Bingo! That's what I am working with now and it seems to be a solid match for the job!

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So you don't think that just glueing in cotter pins would be something I should worry over? I've fooled around with twisting wire, and although I do think that is probably better, it has been difficult to make hinges using that method for a jointed bait...or at least with the eyes being small enough to have a finished product with a small gap between the joints. I do believe however that I will use that method for the hook and line tie eyes. I guess I am looking for someone to say, "yeah man, don't wory about those cotter pins, you won't pull them out" LOL!

Oh yea, it would be plenty strong enough. I have used cotter pins in the past and had no concern about them at all. You might overdrill the hole just a tad and make sure the pin is surrounded by epoxy, it will never come out. If you don't believe it, take a spare piece of wood, glue one in, let it set up and then try to pull it out.....you won't get it out.

jed v.

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Thanks guys for the suggestions. Riverman, that was just the response I was hoping for! I took my bait and tried to pull it apart with all the muscle I could musterand could not pull it apart, but you never can tell about real world situations. Thanks again guys.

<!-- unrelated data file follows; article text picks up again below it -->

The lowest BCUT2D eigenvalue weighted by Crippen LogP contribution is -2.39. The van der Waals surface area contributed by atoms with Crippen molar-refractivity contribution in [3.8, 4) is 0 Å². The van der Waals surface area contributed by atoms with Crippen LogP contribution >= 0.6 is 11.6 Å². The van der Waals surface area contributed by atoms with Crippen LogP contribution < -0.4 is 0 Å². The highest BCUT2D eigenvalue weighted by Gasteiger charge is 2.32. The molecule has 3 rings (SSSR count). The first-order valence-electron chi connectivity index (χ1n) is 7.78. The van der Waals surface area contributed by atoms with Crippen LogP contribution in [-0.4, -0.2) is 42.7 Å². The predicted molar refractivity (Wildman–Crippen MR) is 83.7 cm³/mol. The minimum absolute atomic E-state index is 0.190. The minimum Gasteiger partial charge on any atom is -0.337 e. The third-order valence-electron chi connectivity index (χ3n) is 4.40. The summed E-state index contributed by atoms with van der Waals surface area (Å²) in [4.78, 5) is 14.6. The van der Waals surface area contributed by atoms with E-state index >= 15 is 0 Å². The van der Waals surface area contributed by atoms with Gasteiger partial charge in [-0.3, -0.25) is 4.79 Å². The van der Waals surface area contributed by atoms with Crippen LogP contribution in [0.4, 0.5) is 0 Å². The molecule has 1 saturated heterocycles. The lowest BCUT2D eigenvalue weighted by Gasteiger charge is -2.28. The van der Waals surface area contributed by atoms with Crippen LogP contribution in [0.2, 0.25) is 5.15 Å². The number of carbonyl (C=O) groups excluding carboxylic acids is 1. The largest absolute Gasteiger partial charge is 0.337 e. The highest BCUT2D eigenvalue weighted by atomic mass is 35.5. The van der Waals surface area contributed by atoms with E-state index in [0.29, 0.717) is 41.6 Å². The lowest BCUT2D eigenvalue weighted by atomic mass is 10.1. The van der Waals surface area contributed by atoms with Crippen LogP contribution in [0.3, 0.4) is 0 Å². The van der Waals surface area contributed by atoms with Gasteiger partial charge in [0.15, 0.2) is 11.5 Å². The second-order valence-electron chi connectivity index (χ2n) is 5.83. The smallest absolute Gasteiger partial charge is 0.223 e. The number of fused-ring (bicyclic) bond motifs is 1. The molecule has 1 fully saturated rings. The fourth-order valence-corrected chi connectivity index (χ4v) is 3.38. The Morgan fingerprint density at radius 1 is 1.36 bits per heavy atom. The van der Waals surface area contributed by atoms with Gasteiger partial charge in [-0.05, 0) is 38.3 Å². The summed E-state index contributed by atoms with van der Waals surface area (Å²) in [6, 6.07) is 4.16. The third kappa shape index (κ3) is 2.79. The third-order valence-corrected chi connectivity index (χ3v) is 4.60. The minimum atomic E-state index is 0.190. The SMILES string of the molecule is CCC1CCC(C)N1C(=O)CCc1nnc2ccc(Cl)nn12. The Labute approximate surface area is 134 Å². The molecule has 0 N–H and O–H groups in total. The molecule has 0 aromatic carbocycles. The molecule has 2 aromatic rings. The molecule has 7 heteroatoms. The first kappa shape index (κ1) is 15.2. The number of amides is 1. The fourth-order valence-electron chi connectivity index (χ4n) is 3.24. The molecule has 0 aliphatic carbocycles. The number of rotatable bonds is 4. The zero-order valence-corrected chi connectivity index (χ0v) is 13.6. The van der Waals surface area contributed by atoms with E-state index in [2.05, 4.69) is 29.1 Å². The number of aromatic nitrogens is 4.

TJ

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"Real world" would actually put far less pressure on the joint than what you did while pulling on it. You said the lure would be used for bass........the world record bass is somewhere around 20 pds. If you were to hook this fish, the combination of buoyancy and a properly set drag would would probably result in less than 10 pounds of pressure on the lure at any one time. And, the fish would pull one way then another, then another, not just in one direction like you did in your test. Once the fish was close you either lip him or net him but I'm willing to bet you could easily lift the new world record bass directly out of the water by your lure without any problem. The lip of the fish would tear out before the pins would pull free.

jed v.

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Yep, the only thing you would worry about is water penetration that could split or otherwise ruin the bait. This will destroy the lure before a pullout ever could. Just make sure your topcoat is flawless and you should be set for anything that could hit your bait. Unless maybe you hook an alligator.

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Borderbasser, create a barb at the end of the pin that is inserted, tap a partial hole, apply epoxy to the pin and barb, push the pin in all the way, give it a twist inside the lure body...the barb will grab a "fresh" solid piece of wood internally,...let her cure and you're good to go.

Peace,

K

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In deadweight lifting tests on bass rods, the guides begin to come off the blank at around 12 lbs. Not saying that there couldn't be instantaneous stress greater than 12 lb on a lure when fighting a fish but it does give you some idea of what is required to keep baits together. Borderbasser, I solve the problem of too much space between segments by cutting a small slot across the hole drilled to accept the screw joints. If I want less gap, I can easily push the eye of the screw down into the slot when gluing the segments together. I use a fiber reinforced Dremel cutting disk that has been worn down to about 1/2" to cut the slots. This works fine when using .029" stainless leader wire for screws. Don't know how it will work with the much thicker screw eyes, but if necessary, you could drill in a dimple at the hole to recess those.